Proposals to mitigate increasingly hot droughts by constructing more storage are a “field of dreams” strategy. Water agency folks hope that if we build more dams, the water to fill them will come. But the most recent climate research is pointing to increasing uncertainty about whether the average frequency of atmospheric rivers on the west coast will increase or decrease. So far, in the 21st century, there has been a decrease, on average, and recent climate model experiments suggest this could continue.

Conservation is the low-hanging fruit for climate adaptation in the water sector. I believe the proposed regulations will be much less costly than delay and denial. The time to act is now.

We appreciate the concerns the water agencies have expressed about implementation, but also ask that environmental and climate NGOs be at the table as the regulations are revised. It is critically important to achieve the goals of the 2018 legislation.

Further reading

Avanzi F, Rungee J, Maurer T, Bales R, Ma Q, Glaser S, Conklin M. 2020. Climate elasticity of evapotranspiration shifts the water balance of Mediterranean climates during multi-year droughts. Hydrology and Earth System Sciences. 24(9):4317–4337.

Albano CM, Abatzoglou JT, McEvoy DJ, Huntington JL, Morton CG, Dettinger MD, Ott TJ. 2022. A Multidataset Assessment of Climatic Drivers and Uncertainties of Recent Trends in Evaporative Demand across the Continental United States. Journal of Hydrometeorology. 23(4):505–519.

Carrington, D. 2023. ‘Gobsmackingly bananas’: scientists stunned by planet’s record September heat. The Guardian. Oct 4, 2023.

Desert Research Institute. 2022. New study shows robust increases in atmospheric thirst across much of US during past 40 years. April 6, 2022.

Gershunov A, Shulgina T, Clemesha RES, Guirguis K, Pierce DW, Dettinger MD, Lavers DA, Cayan DR, Polade SD, Kalansky J, et al. 2019. Precipitation regime change in Western North America: The role of Atmospheric Rivers: Supplementary Materials. Sci Rep. 9(1):9944.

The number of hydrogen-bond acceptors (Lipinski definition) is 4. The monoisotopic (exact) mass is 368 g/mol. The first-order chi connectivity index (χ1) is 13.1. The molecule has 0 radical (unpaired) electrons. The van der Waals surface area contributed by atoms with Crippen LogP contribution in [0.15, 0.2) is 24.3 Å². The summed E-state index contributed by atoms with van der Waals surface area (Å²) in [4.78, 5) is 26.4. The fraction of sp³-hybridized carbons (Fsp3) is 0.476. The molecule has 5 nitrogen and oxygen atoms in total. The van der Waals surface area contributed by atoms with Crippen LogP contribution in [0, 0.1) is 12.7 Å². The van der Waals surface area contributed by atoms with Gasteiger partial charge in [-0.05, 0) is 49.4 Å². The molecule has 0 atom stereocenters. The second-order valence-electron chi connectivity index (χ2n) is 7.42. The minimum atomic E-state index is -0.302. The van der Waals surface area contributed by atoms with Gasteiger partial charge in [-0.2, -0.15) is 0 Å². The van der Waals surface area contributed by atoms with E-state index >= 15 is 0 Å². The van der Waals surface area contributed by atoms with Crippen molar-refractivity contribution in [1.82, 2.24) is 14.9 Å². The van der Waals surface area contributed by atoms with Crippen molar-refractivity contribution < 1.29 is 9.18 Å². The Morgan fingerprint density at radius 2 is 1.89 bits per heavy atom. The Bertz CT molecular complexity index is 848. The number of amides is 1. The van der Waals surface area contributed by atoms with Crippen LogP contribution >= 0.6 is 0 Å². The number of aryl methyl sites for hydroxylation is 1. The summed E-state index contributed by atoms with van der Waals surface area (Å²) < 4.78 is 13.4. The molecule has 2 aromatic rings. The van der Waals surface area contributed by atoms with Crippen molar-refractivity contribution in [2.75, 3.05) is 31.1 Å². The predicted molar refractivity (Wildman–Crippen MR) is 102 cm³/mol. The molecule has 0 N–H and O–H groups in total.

Lee, S., L’Heureux, M., Wittenberg, A.T. et al. On the future zonal contrasts of equatorial Pacific climate: Perspectives from Observations, Simulations, and Theoriesnpj Clim Atmos Sci 5, 82 (2022).

Lee S, Karnauskas K, Heede U, L’Heureux M. 2023. How the pattern of trends across the tropical Pacific Ocean is critical for understanding the future climate. ENSO blog. Jan 26, 2023.

Riquelmy, A. 2023. California water board urged to ditch reporting aspect of conservation plan. Courthouse News Service. October 4, 2023.

Robinson, A., Lehmann, J., Barriopedro, D. et al. Increasing heat and rainfall extremes now far outside the historical climatenpj Clim Atmos Sci 4, 45 (2021).

State Water Resources Control Board. 2023. Making Conservation a Way of Life Fact Sheet.

State Water Resources Control Board. 2023. Notice of Proposed Regulatory Action: TITLE 23. Waters DIVISION 3. State Water Resources Control Board and Regional Water Quality Control Boards CHAPTER 3.5 – Urban Water Use Efficiency and Conservation ARTICLE 1 SUBJECT: MAKING CONSERVATION A CALIFORNIA WAY OF LIFE. August 18, 2023.